If it's good enough to Campbell Newman...
How do you trouser a seventy grand pay rise? With a big smile if you're Campbell Newman.
8 Responses to ‘The Premier's pay rise’
Sir Anthony Abbott promised us a Golden Age of Satire, my friends. And he has delivered. Forsoothe he didst provide two blogs for the price of one, and one of them early:
Sir Joh Bjelke-Petersen, the disgraced and deceased premier of Queensland would have heartily, if incoherently endorsed Tony Abbott’s disinterring of the imperial honours system. His corrupt, convicted former police chief ex-Sir Terry Lewis will be giddy with excitement, never having felt quite right about having his first knighthood stripped away with his belt and shoelaces at the prison gates.
Perhaps Sir Terry could arise again. After all, it must be dreadfully embarrassing to be lumped in with the Annulled Honorary Knights Grand Cross of the Order of the Bath Sir Nicolae Ceau?escu, Lord Robert Mugabe and Baron Benito Mussolini
If you're wondering why I went back for a second bite of this sweet, sweet cherry, it's because Fairfax asked me to. A day early.
3 Responses to ‘Arise, Baron Mugabe’
Minutes of a Double Secret Meeting
Re. G20 or Possibly G19 Security Arrangements
Attending: Premier, Police Commissioner, Police Minister
The meeting was called to order by the Premier who wanted to know why the internet was still running around freely in his state given all the threats he’d been getting from the internet.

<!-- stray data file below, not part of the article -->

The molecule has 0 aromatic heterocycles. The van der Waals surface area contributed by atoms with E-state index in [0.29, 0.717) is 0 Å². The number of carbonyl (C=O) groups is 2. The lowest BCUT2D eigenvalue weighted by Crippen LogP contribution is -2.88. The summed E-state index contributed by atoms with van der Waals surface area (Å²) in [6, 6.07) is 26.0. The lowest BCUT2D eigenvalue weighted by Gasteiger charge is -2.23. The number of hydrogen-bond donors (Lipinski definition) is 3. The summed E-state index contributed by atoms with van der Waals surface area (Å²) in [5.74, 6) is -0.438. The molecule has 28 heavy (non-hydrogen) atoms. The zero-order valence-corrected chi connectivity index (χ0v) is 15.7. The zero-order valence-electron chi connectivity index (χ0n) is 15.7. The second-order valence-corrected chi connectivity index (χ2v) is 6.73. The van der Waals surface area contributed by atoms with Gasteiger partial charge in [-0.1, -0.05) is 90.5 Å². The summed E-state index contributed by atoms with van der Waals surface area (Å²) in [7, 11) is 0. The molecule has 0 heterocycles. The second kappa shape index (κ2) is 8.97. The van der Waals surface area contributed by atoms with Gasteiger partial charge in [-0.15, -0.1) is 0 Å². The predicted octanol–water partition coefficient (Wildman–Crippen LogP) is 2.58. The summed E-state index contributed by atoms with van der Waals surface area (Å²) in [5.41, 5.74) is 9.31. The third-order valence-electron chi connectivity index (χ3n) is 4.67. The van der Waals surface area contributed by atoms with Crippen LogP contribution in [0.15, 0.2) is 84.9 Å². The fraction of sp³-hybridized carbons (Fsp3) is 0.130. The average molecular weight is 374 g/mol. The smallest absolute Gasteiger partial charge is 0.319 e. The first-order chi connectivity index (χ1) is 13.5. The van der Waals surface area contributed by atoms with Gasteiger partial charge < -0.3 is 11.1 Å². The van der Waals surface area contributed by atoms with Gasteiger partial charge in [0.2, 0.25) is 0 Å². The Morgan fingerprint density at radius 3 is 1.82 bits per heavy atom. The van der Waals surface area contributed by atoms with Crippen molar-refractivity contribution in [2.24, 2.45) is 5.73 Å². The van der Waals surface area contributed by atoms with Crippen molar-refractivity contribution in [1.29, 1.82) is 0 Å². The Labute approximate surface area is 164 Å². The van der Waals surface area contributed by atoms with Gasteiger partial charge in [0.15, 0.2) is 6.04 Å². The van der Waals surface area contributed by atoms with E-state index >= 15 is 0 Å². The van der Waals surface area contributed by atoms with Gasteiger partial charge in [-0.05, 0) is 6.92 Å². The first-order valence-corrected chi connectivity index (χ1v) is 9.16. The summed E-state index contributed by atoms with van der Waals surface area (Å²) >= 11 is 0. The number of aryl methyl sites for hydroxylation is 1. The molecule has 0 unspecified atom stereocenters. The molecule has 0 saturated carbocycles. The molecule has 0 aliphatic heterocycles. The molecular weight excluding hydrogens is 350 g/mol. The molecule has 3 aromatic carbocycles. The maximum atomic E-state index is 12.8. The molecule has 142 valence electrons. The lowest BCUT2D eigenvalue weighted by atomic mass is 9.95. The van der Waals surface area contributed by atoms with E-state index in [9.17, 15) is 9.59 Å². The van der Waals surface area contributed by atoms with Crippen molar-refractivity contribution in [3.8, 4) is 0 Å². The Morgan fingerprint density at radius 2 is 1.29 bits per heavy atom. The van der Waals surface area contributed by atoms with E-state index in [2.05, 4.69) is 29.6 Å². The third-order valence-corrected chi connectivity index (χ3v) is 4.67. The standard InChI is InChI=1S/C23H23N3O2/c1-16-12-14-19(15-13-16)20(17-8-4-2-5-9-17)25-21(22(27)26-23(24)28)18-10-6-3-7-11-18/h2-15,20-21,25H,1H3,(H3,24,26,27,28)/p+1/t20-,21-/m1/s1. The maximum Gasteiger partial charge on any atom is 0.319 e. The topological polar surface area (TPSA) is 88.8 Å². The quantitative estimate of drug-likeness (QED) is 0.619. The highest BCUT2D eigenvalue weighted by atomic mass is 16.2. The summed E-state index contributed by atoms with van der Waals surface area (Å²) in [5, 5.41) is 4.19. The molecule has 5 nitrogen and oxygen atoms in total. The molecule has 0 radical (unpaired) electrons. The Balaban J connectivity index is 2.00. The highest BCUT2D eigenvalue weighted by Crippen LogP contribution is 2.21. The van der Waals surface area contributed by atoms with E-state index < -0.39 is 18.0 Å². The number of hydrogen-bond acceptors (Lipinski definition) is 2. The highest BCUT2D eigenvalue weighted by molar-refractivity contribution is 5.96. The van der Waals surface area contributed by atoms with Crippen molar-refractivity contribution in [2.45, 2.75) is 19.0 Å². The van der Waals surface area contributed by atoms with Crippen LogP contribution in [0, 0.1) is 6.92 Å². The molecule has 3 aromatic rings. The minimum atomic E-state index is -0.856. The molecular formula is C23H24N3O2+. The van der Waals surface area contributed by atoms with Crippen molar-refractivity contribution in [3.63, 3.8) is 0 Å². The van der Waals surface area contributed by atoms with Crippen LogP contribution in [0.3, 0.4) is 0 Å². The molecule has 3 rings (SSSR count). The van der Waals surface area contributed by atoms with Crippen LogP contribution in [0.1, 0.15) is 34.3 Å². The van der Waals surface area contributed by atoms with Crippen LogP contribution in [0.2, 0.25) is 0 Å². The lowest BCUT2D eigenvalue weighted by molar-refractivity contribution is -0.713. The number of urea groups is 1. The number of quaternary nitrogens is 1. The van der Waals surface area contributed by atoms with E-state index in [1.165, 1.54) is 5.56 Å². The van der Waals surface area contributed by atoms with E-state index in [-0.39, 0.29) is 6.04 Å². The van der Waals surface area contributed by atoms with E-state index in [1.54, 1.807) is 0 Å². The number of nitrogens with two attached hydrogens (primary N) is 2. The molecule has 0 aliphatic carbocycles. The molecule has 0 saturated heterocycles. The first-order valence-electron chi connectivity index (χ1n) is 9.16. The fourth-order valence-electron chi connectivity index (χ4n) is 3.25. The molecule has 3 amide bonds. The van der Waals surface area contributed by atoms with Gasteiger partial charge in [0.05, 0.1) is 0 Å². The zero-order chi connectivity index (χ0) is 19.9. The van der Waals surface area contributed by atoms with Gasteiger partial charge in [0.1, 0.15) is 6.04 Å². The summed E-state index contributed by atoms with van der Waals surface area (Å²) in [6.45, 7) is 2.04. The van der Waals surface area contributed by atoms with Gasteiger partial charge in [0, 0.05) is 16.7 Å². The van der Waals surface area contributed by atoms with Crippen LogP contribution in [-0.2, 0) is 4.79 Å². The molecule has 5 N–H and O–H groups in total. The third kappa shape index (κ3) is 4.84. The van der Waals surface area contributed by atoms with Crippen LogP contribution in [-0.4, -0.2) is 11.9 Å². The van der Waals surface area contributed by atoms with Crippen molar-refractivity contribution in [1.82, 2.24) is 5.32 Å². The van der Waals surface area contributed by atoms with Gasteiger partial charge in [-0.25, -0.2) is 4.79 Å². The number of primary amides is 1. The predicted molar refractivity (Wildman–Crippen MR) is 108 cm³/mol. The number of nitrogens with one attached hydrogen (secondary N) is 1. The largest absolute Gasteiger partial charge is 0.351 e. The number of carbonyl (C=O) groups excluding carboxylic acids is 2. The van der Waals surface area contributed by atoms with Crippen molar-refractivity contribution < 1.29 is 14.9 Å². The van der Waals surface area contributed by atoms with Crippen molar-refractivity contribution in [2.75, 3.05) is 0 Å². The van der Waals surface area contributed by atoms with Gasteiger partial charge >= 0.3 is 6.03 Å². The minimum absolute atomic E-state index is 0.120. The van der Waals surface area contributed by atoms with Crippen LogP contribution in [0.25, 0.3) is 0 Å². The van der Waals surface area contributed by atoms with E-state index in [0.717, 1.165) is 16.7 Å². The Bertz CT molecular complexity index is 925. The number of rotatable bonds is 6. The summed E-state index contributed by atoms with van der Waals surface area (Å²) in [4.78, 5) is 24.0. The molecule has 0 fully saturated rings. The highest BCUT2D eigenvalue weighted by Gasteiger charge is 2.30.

The Minister assured the Premier that his men assured him they were all over the internet and the Commissioner knew they weren’t lying because every time he looked out his office the others were all gathered around the big computer out there pointing at something on the internet.
5 Responses to ‘Dropbears and sticky pants, a G20 threat assessment’
Stepping away from the all of the issues captured by a thousand different placards on Saturday and Sunday, the systemic failure to recognise the significance of the story speaks to a deeper fear I have about the news media, which is not that we might die out as Google gorges itself on the last scraps of our advertising based business model… but that it won’t matter.
That you won’t care, and that there will be no reason to care.
Because we failed you, long before we failed to do our jobs. There's a case to be made that new media, in the form of professional blogs and even some of the better amateur sites, have already embarrassed us in a dozen different specialist areas that used to compromise the various desks of the old metro dailies; sport, fashion (the 'ladies pages'), entertainment, science and tech, international politics, maybe even national politics. But the meat and potatoes of local coverage? No, that still belonged to us. Or I thought it did. Increasingly, however, I wonder whether the question, "Will you miss us when we're gone", is one which answers itself.